|Bond issuers can negotiate with the bondholder to settle the debts with other assets. — Photo tuoitre.vn|
HÀ NỘI — Many significant changes in the responsibilities of bond issuers are included in a new Government decree amending and supplementing the rules for offering and trading private corporate bonds, which was released on Sunday.
Decree 08, which came into effect on March 5, allows enterprises to extend the term of bonds by up to two years, whereas it was the contrary in the previous regulations. Enterprises have a duty to negotiate to protect the interest of the investor if a bondholder objects to the change.
If the expected outcome of the negotiation is still not achieved, the businesses must fulfill their obligations to the bondholders in accordance with the announced plan for bond issuance.
For a domestically offered bond, if issuers are unable to fully and timely pay the principal and interest according to the announced plan, they can negotiate with the bondholder to settle the debts by swapping the bond debt for other assets.
With this approach, businesses must adhere to the requirement that they obtain the bondholder's consent, disclose unusual information, and be accountable for the legal status of the assets used as payment.
The newly issued decree also temporarily suspends regulations on categorising the status of professional stock investors as individuals. To buy private corporate bonds under the old regulations, individual investors needed to hold a securities portfolio of at least VNĐ2 billion (US$84,370), excluding margin loan value, for 180 days.
Also, the previous rule that stated bond distribution times may not exceed 30 days following the offering announcement has been repealed. The new regulations give businesses additional time to attract investors, improving the likelihood that the offering would succeed.
Prior to Decree 08, Decree 65, which was issued in mid-September 2022, served as a basis for governing bond private placement and trading. Decree 65 is an amended and supplemented version of Decree 153 that was released at the end of 2020 with the expectation of tightening the market following a period of rapid growth in bond issuance and many volatilities being detected.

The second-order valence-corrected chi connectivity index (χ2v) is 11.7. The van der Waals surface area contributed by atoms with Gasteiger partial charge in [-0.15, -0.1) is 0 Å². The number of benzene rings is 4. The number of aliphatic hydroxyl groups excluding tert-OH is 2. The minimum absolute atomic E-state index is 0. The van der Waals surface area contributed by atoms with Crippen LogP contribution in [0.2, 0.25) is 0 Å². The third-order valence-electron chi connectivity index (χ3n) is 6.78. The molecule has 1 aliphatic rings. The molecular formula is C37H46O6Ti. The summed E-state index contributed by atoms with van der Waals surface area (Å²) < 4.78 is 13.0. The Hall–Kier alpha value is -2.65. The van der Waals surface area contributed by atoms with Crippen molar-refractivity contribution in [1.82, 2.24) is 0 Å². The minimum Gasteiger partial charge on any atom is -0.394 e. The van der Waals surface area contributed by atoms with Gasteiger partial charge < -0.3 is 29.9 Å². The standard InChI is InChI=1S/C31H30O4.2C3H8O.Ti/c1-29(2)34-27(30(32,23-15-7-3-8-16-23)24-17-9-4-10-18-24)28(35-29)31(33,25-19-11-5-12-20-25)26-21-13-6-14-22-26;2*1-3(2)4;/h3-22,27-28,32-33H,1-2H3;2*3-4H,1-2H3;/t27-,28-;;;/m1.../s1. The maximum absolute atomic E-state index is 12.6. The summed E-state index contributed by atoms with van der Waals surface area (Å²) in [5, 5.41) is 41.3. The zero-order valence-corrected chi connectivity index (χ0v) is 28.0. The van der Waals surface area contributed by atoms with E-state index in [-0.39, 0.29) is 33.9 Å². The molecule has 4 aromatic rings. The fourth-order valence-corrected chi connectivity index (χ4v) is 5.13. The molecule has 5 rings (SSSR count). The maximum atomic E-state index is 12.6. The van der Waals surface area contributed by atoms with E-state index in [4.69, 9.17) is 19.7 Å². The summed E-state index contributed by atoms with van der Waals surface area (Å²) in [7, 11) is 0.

Decree 65 has more restrictions on investor status, issuance purpose, and principles for using bond capital. For example, an enterprise may only issue bonds to carry out investment projects and restructure its own debts and must clearly state this purpose to investors upon issuance.
The corporate bond market boomed in 2020 and 2021, with an issuance volume of nearly VNĐ462 trillion and VNĐ658 trillion, respectively, as data from the Vietnam Bond Market Association (VBMA) showed.
The booming came from both sides. The supply side stemmed from a sharp increase in capital demand from property developers and banks, while on the other side, the demand to buy bonds to enjoy interest rates higher than savings interest rates was soaring.
However, following arrests and investigation related to the bond issuance and improper use of capital by several major real estate companies in the middle of last year, the bond market suddenly halted. The issuance volume in 2022 was only VNĐ255 trillion. In the first month of 2023, the market only had one successful issuance with a mobilised value of VNĐ110 billion.
On the other hand, aggressive bond issuance a few years ago led to heavy pressure on enterprises as they faced liquidity crises and could not issue new bonds to restructure debt.
VNDirect Securities Corporation estimates the maturity value of corporate bonds this year at nearly VNĐ273 trillion, mainly in the second and third quarters. Many businesses, especially real estate developers, have reported violations of their obligations to pay principal and interest. Many individual investors are looking to sell bonds at a 14-17 per cent discount to get cash back. — VNS